“I love to horse show and it turns out so does Beau,” Thompson explained. “My husband Jonathon travels with us and has become my most trusted groom and ground person. Because Beau is a tricky horse, I’ve spent countless days (at home and at shows) disappointed, in tears, and/or embarrassed…. but I look back on it all and wouldn’t trade any of it. The 2019 season was testament to having long-term goals and ‘sticking with it.’ We attended the National Dressage Pony Cup Championships where we were Adult Amateur Champion at both Third and Fourth Levels, and then ended up at the Region 2 Championships as the Adult Amateur Fourth Level Reserve Champion as well as placing third at Third Level. The season felt like a dream – my little, naughty pony fared pretty well at those big shows and it earned us our spots at the US Dressage Finals.”
Thompson had previously earned two invitations to the Finals but had turned them down, admitting that she not only was worried about making such a big trip to such a big show with Beau, but also that she needed to feel more confident in herself, her partner, and their combined talents in dressage. “It can be very intimidating to take a small cart pony into a dressage ring against the warmbloods, who are purpose-bred for this sport,” Thompson admitted. “A huge part of my journey with Beau has been overcoming those doubts and fears, and even though they’re always in the back of my head, last year felt different. I guess it truly didn’t matter if we’d be competitive when we got there, I felt confident that we earned our invitation with the Reserve Champion placing at Great American Insurance Group/USDF Regional Dressage Championships in a class of 21. I’m so glad we chose to make the trip – it was an amazing experience and such a huge honor to be there.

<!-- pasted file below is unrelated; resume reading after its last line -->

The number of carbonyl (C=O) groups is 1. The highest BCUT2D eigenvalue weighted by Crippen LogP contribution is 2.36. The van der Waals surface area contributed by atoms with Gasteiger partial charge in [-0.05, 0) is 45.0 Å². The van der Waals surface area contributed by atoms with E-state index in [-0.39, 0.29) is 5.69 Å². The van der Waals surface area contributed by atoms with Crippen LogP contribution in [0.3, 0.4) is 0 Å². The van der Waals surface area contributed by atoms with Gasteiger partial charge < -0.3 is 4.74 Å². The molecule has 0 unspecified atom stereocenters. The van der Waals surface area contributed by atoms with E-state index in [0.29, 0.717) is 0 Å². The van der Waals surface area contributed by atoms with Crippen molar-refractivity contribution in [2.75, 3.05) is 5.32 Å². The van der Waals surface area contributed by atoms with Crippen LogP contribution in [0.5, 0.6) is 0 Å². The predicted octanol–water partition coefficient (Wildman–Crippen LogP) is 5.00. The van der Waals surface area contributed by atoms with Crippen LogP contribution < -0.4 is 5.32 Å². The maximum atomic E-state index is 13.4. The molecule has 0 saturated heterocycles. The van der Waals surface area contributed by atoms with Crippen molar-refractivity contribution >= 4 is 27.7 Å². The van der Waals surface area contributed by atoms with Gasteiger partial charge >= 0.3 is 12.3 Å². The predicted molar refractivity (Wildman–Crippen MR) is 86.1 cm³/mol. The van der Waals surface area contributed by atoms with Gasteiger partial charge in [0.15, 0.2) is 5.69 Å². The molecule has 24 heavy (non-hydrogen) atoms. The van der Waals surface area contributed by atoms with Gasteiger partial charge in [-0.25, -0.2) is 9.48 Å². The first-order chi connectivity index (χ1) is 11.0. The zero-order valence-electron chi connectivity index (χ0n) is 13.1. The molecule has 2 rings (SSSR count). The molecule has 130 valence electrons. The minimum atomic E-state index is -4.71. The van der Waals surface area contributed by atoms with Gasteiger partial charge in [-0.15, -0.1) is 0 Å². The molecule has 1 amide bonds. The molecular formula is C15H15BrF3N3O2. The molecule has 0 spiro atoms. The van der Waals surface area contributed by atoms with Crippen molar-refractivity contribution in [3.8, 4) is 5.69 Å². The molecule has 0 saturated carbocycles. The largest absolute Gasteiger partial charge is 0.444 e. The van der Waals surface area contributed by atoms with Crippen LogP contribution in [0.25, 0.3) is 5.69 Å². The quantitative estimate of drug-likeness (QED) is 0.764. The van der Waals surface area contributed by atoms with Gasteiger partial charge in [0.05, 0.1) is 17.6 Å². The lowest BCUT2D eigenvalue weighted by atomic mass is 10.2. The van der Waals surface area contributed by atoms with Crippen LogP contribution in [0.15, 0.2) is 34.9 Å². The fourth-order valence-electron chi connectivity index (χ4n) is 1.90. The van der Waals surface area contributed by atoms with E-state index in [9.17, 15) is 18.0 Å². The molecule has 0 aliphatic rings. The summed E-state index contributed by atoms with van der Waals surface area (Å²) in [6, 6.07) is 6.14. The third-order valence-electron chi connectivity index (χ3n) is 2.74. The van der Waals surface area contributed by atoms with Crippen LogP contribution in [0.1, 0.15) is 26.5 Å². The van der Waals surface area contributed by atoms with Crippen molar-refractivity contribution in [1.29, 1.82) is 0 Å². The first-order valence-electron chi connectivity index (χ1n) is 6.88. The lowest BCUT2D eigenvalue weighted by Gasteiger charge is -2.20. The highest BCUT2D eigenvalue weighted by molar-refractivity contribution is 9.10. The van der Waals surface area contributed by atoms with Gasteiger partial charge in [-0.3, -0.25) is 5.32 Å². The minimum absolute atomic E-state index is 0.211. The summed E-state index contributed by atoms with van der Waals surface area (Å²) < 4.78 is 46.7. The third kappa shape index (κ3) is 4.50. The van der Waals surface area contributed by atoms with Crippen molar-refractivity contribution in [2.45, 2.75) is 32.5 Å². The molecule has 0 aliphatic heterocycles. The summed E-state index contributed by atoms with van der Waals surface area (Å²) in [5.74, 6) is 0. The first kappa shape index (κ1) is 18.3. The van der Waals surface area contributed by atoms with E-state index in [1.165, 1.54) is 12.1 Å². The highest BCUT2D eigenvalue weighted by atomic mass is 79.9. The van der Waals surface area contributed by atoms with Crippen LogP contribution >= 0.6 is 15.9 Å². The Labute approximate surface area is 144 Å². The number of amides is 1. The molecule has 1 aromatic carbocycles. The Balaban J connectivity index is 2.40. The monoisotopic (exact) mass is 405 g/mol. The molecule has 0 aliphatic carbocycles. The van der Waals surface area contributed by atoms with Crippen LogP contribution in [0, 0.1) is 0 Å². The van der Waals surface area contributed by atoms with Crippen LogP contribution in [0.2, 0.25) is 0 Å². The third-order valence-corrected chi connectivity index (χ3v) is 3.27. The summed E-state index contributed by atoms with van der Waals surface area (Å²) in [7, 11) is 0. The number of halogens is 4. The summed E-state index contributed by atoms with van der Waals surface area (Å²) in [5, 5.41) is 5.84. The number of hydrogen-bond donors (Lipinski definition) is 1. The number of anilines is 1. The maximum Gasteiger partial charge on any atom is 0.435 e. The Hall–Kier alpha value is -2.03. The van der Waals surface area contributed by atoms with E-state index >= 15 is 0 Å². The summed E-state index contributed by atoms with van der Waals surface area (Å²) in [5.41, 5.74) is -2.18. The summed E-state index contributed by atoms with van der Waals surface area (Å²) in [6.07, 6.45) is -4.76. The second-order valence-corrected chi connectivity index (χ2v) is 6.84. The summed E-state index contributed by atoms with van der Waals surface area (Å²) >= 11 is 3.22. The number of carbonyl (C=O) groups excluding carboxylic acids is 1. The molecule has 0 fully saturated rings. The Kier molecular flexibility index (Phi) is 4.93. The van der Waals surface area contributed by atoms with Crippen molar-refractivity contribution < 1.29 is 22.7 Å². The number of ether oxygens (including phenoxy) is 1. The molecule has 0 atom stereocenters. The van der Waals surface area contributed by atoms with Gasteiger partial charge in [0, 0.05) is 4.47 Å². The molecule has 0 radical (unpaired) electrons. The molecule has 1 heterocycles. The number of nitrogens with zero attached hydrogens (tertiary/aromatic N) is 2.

“I think the most important, special piece was that my mom came from Bellinham, Washington and Petra came from Colorado to join me, Jonathon, and Beau at the event,” Thompson continued. “I was surprised at how many of my friends made the drive to Kentucky to support us as well! Everyone around me made it feel special and important. Beau was quite sassy, the atmosphere at the Horse Park was buzzing, and it was SO COLD, so every day was a bit of its own mini-adventure. But he was very well-behaved for our rides, and I felt nothing but pride and accomplishment for being part of both classes. We, of course, loved the wonderful shopping, watching the freestyles in the Alltech, and enjoying distillery tours and dinners out in Lexington at our favorite places.”
As the COVID-19 pandemic took hold this spring, Thompson sent Beau to Colorado to stay in work with Warlimont while she and her husband focused on building personal protective equipment (PPE) at their manufacturing facility in Michigan. But now as restrictions slowly begin to lift across the country, the pair plan to return to the show ring, including a possible return to the Region 2 Championships. “We’re already qualified for Fourth Level again and are now working towards our first Prix St. Georges. We’ll see how things turn out in this crazy year; but if given the opportunity to return to the Finals someday, we’ll be back for sure. My little Haflinger never ceases to keep my life interesting!”
To learn more about the High Score Breed Awards offered at the US Dressage Finals presented by Adequan®, visit this link: https://www.usdf.org/usdressagefinals/competitors/breed.asp
Read Jennifer Keeler’s story “Small But Mighty” about another High Score Breeds Awards winner.